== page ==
Pranayama and Pregnancy
In the yoga tradition, Pranayama refers to breath exercises. Learning to control our breath brings us that much closer to controlling the mind. When feeling stressed or overwhelmed, bringing your attention to your breath and consciously slowing it down can ease your thoughts considerably. Expecting a baby and feeling overwhelmed go pretty much hand in hand. Here are three breath techniques to bring a little stillness and coolness to that busy mommy-to-be brain:
Ujjayi means victorious breath. This is the pranayama that we practice with all of the poses, but it is just as powerful practiced on its own while seated comfortably or reclined. To practice this pranayama, breathe through your nose keeping your mouth gently closed. Slightly constrict the back of your throat so that your breath takes on an audible, ocean like quality. Allow your mind to rest on the sound of the breath.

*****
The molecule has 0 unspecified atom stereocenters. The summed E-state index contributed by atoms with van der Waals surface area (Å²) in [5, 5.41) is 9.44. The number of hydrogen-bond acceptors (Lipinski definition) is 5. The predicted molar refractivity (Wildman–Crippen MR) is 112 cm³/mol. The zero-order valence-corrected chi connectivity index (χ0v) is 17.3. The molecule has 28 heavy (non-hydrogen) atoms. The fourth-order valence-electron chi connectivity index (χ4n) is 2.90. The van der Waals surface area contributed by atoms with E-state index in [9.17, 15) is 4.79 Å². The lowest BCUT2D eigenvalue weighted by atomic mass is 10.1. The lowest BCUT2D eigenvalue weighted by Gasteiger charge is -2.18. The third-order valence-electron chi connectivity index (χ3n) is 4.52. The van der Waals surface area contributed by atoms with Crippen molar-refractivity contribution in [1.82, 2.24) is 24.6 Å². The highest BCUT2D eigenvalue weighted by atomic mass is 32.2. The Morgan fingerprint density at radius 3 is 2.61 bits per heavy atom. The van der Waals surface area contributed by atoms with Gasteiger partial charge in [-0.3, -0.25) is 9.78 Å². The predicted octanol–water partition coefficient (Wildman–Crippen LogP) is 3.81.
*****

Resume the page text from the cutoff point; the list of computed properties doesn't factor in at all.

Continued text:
Ancient yogis believed that most people breathe predominantly through one nostril. Alternate Nostril Breath or Nadi Shodhana opens both nasal passages resulting in an even flow of breath and an equilibrium of the right and left hemispheres of the brain.
A clear, peaceful feeling comes when both sides of the brain are in harmony. Place the pointer finger and middle finger of your right hand on the point between your eyebrows (the third eye). Plug the left nostril with your ring finger and inhale through the right; plug the right nostril with the thumb and exhale through the left. Continue like this for a few minutes, and then spend a few more minutes breathing freely through the nose noticing the effects of this pranayama.
Sometimes it’s not just our minds that need to chill, but our bodies as well. When I was pregnant with my son, I was hot, hot, hot! When feeling overheated, Sitali Breath can cool you down.
Inhale through a curled tongue and exhale through your nose. Some people cannot curl their tongues. If this is you, touch your top teeth to your bottom teeth, and inhale through the teeth.
Pranayamas to avoid during pregnancy: anything involving breath retention or holding the breath and kapalabhati.
Your growing belly doesn’t leave a lot of space for your lungs, especially in the third trimester. When you feel like you can’t take a deep breath, focus on breathing into the sides of your torso, your rib cage, and back.
Breathe well and Be well Mamas!